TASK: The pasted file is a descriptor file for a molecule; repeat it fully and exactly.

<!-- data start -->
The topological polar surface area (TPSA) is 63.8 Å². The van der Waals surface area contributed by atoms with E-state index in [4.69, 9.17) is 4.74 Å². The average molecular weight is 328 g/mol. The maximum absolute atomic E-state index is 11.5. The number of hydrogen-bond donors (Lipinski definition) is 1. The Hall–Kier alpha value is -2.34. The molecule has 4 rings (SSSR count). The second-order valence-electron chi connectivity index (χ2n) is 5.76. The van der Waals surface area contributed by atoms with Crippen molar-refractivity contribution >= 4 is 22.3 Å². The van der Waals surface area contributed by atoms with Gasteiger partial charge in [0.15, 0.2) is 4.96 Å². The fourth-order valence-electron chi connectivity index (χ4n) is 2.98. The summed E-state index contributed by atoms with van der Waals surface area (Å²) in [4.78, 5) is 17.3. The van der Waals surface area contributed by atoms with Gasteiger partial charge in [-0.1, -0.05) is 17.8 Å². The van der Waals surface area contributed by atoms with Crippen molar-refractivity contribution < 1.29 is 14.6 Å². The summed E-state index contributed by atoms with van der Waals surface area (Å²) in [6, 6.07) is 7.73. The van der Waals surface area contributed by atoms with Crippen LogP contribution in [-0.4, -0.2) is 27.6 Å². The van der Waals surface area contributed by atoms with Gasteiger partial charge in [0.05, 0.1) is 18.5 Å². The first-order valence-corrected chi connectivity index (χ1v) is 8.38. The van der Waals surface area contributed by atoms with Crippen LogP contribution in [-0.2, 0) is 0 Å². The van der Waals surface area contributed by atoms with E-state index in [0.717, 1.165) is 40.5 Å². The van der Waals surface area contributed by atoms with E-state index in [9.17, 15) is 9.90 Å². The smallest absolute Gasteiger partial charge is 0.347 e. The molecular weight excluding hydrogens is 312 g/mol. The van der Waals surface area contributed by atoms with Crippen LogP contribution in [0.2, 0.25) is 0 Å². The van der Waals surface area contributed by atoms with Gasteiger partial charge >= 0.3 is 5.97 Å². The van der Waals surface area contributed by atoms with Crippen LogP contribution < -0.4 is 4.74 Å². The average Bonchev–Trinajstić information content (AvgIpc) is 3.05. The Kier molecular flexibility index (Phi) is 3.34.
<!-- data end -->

The topological polar surface area (TPSA) is 63.8 Å². The van der Waals surface area contributed by atoms with E-state index in [4.69, 9.17) is 4.74 Å². The average molecular weight is 328 g/mol. The maximum absolute atomic E-state index is 11.5. The number of hydrogen-bond donors (Lipinski definition) is 1. The Hall–Kier alpha value is -2.34. The molecule has 4 rings (SSSR count). The second-order valence-electron chi connectivity index (χ2n) is 5.76. The van der Waals surface area contributed by atoms with Crippen molar-refractivity contribution >= 4 is 22.3 Å². The van der Waals surface area contributed by atoms with Gasteiger partial charge in [0.15, 0.2) is 4.96 Å². The fourth-order valence-electron chi connectivity index (χ4n) is 2.98. The summed E-state index contributed by atoms with van der Waals surface area (Å²) in [4.78, 5) is 17.3. The van der Waals surface area contributed by atoms with Gasteiger partial charge in [-0.1, -0.05) is 17.8 Å². The van der Waals surface area contributed by atoms with Crippen molar-refractivity contribution < 1.29 is 14.6 Å². The summed E-state index contributed by atoms with van der Waals surface area (Å²) in [6, 6.07) is 7.73. The van der Waals surface area contributed by atoms with Crippen LogP contribution in [-0.4, -0.2) is 27.6 Å². The van der Waals surface area contributed by atoms with Gasteiger partial charge in [0.05, 0.1) is 18.5 Å². The first-order valence-corrected chi connectivity index (χ1v) is 8.38. The van der Waals surface area contributed by atoms with Crippen LogP contribution in [-0.2, 0) is 0 Å². The van der Waals surface area contributed by atoms with E-state index in [0.717, 1.165) is 40.5 Å². The van der Waals surface area contributed by atoms with E-state index in [9.17, 15) is 9.90 Å². The smallest absolute Gasteiger partial charge is 0.347 e. The molecular weight excluding hydrogens is 312 g/mol. The van der Waals surface area contributed by atoms with Crippen LogP contribution in [0.2, 0.25) is 0 Å². The van der Waals surface area contributed by atoms with Gasteiger partial charge >= 0.3 is 5.97 Å². The van der Waals surface area contributed by atoms with Crippen LogP contribution < -0.4 is 4.74 Å². The average Bonchev–Trinajstić information content (AvgIpc) is 3.05. The Kier molecular flexibility index (Phi) is 3.34.